Santa Cruz Tech Beat


Modarri Cars: For the Kidult in You

by Bridget Oates
Freelance Journalist

[Editor’s note: Santa Cruz Tech Beat has published articles about Modarri Cars in the past as the company formed, designed, and planned to manufacture the car. The current news is that the car has been manufactured and is ready to purchase.]

Real Suspension. Real Steering. Real Fun.

Grace Hite, 12 (shown here with her father, Trevor) makes sure the cars are fun for girls to play with too. (contributed)

Grace Hite, 12 (shown here with her father, Trevor) makes sure the cars are fun for girls to play with too. (contributed)

At the holidays, one searches for that unique toy that will captivate their kids, better yet, the whole family, for more than an hour. For kidults that love cars, building, and mixing and matching – Modarri cars have over 1,000 unique construction possibilities (read: replayability). Kids age eight and up will spend hours customizing their toy cars, and girls too are getting in on the fun. “This has really become a strong girl toy,” says COO Trevor Hite whose 12-year-old daughter weighed in on the cars’ early designs.

From the start, the Modarri team of three dads got all of their children involved in the design, testing, and even the naming of the company. “It really has been a family affair,” says Hite. Their biggest test pilot has been Andrew, Hite’s son, 10, who tested the cars playability and durability. While designing the cars, the team got tons of input from David’s son, Stephen, 14, who designs RC cars, along with Hite’s son, Parker, who at 14 was restoring cars with his grandfather, master mechanic Dana Morgan. More recently, Brian’s daughter, who is a fashion design student, has been consulting with them on the new colors.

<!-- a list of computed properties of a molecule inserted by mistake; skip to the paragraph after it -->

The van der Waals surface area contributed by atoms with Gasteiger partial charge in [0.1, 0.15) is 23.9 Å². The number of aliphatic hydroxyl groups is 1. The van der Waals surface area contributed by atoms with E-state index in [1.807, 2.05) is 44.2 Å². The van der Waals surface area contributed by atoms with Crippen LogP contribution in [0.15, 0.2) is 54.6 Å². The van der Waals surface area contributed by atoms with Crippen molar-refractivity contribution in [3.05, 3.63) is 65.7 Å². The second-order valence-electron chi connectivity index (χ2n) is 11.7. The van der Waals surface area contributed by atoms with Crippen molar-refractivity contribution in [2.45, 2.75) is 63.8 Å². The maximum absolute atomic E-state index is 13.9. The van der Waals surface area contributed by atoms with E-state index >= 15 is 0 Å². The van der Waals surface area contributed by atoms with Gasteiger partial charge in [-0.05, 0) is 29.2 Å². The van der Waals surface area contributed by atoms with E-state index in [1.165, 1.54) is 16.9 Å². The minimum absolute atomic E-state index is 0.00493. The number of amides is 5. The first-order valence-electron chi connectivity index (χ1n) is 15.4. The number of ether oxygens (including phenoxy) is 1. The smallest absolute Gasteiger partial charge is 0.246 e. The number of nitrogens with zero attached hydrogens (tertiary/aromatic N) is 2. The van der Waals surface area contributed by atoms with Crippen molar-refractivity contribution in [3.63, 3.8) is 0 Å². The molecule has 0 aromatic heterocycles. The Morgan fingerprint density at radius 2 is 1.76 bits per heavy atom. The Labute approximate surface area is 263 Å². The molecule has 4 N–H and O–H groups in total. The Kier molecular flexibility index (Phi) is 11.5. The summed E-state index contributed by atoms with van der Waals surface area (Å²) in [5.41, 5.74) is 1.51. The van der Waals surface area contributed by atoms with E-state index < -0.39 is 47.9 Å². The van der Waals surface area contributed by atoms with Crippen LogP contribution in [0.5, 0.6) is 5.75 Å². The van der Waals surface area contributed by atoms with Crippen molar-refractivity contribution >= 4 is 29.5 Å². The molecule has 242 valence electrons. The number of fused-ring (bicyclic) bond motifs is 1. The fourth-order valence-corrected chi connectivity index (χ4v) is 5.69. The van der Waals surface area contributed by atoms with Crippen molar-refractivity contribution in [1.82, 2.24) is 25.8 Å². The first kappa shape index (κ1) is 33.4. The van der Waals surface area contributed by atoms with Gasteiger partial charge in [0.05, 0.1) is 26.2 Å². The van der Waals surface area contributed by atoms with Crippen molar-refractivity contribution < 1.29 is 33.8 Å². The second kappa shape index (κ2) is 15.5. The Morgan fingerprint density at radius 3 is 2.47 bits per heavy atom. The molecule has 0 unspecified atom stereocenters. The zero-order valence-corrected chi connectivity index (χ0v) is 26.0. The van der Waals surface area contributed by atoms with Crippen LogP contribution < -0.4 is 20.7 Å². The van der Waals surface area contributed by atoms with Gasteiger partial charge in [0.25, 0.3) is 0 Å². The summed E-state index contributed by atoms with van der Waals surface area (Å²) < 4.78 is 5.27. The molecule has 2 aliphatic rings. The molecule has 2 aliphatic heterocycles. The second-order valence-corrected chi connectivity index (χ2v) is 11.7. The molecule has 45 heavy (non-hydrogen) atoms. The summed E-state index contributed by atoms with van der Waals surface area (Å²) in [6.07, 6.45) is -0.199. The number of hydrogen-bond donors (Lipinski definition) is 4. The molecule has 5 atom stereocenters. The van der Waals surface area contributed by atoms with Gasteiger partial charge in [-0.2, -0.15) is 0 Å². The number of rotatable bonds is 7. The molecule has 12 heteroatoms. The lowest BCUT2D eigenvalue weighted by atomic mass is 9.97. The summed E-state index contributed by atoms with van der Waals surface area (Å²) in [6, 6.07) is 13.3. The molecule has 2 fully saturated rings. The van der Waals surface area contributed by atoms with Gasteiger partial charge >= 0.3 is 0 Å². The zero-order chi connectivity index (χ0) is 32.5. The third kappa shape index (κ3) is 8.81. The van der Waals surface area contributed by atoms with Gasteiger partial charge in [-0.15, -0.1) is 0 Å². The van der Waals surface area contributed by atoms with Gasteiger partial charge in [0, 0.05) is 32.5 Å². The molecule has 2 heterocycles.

David’s son came up with the winning company name. Hite recalls Nathan saying, ‘These cars are beautiful! I want one that’s full size! I want to drive one of these cars. You’ve got to have a name that fits the car.’ Hite continues, “He came up with Modarri which wanted to sound like an Italian supercar and he worked in modular.”

Best in Show at Toy Fair 2014

Though the seven cars just recently hit the road, they are already garnering awards. In February, the race cars were deemed “Best in Show” at Toy Fair 2014 by Popular Science. “They gave the award to a few toys that they found at Toy Fair, which is tens of thousands of toys. For a bunch of nerds to get the Pop Sci Award, we were proud little peacocks,” laughs Hite.

Toy of the Year 2014

In October, Modarri snapped up two more accolades when Creative Child magazine awarded them “Toy of the Year 2014” and “Preferred Choice 2014” in the Kids Builder Construction Race Car Toys category. For their awards contest, toys are categorized and reviewed by over 100 moms, music educators and early education professionals.

“We wanted a toy where kids can learn something”

Each car has 12 removable components for endless mixing, matching and customizing.   (contributed)

Each car has 12 removable components for endless mixing, matching and customizing. (contributed)